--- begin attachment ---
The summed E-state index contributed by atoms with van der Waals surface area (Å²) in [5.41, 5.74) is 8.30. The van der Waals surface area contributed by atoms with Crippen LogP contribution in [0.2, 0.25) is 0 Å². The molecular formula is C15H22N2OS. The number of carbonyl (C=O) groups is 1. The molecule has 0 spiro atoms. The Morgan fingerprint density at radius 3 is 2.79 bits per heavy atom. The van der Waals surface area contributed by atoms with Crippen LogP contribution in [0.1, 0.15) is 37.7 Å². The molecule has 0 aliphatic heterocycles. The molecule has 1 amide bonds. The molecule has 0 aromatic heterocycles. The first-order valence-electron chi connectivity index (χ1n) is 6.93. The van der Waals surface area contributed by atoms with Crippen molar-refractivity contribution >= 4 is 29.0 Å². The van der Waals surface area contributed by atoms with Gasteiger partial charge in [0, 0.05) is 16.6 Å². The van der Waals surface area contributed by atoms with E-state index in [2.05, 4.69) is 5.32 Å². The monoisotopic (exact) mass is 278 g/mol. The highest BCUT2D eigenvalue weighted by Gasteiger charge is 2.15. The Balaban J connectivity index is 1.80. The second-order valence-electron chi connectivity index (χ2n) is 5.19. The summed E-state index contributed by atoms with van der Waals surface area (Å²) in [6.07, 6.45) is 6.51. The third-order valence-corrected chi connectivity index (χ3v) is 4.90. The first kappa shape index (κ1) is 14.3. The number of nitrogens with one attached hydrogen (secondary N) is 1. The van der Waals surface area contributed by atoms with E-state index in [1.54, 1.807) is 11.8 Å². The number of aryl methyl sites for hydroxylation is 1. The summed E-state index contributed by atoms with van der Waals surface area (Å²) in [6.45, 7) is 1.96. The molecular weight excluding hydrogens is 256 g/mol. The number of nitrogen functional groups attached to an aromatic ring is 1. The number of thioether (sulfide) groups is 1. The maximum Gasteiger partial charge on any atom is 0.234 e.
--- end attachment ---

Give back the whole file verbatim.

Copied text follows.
The summed E-state index contributed by atoms with van der Waals surface area (Å²) in [5.41, 5.74) is 8.30. The van der Waals surface area contributed by atoms with Crippen LogP contribution in [0.2, 0.25) is 0 Å². The molecular formula is C15H22N2OS. The number of carbonyl (C=O) groups is 1. The molecule has 0 spiro atoms. The Morgan fingerprint density at radius 3 is 2.79 bits per heavy atom. The van der Waals surface area contributed by atoms with Crippen LogP contribution in [0.1, 0.15) is 37.7 Å². The molecule has 0 aliphatic heterocycles. The molecule has 1 amide bonds. The molecule has 0 aromatic heterocycles. The first-order valence-electron chi connectivity index (χ1n) is 6.93. The van der Waals surface area contributed by atoms with Crippen molar-refractivity contribution >= 4 is 29.0 Å². The van der Waals surface area contributed by atoms with Gasteiger partial charge in [0, 0.05) is 16.6 Å². The van der Waals surface area contributed by atoms with E-state index in [2.05, 4.69) is 5.32 Å². The monoisotopic (exact) mass is 278 g/mol. The highest BCUT2D eigenvalue weighted by Gasteiger charge is 2.15. The Balaban J connectivity index is 1.80. The second-order valence-electron chi connectivity index (χ2n) is 5.19. The summed E-state index contributed by atoms with van der Waals surface area (Å²) in [6.07, 6.45) is 6.51. The third-order valence-corrected chi connectivity index (χ3v) is 4.90. The first kappa shape index (κ1) is 14.3. The number of nitrogens with one attached hydrogen (secondary N) is 1. The van der Waals surface area contributed by atoms with E-state index in [1.54, 1.807) is 11.8 Å². The number of aryl methyl sites for hydroxylation is 1. The summed E-state index contributed by atoms with van der Waals surface area (Å²) in [6.45, 7) is 1.96. The molecular weight excluding hydrogens is 256 g/mol. The number of nitrogen functional groups attached to an aromatic ring is 1. The number of thioether (sulfide) groups is 1. The maximum Gasteiger partial charge on any atom is 0.234 e.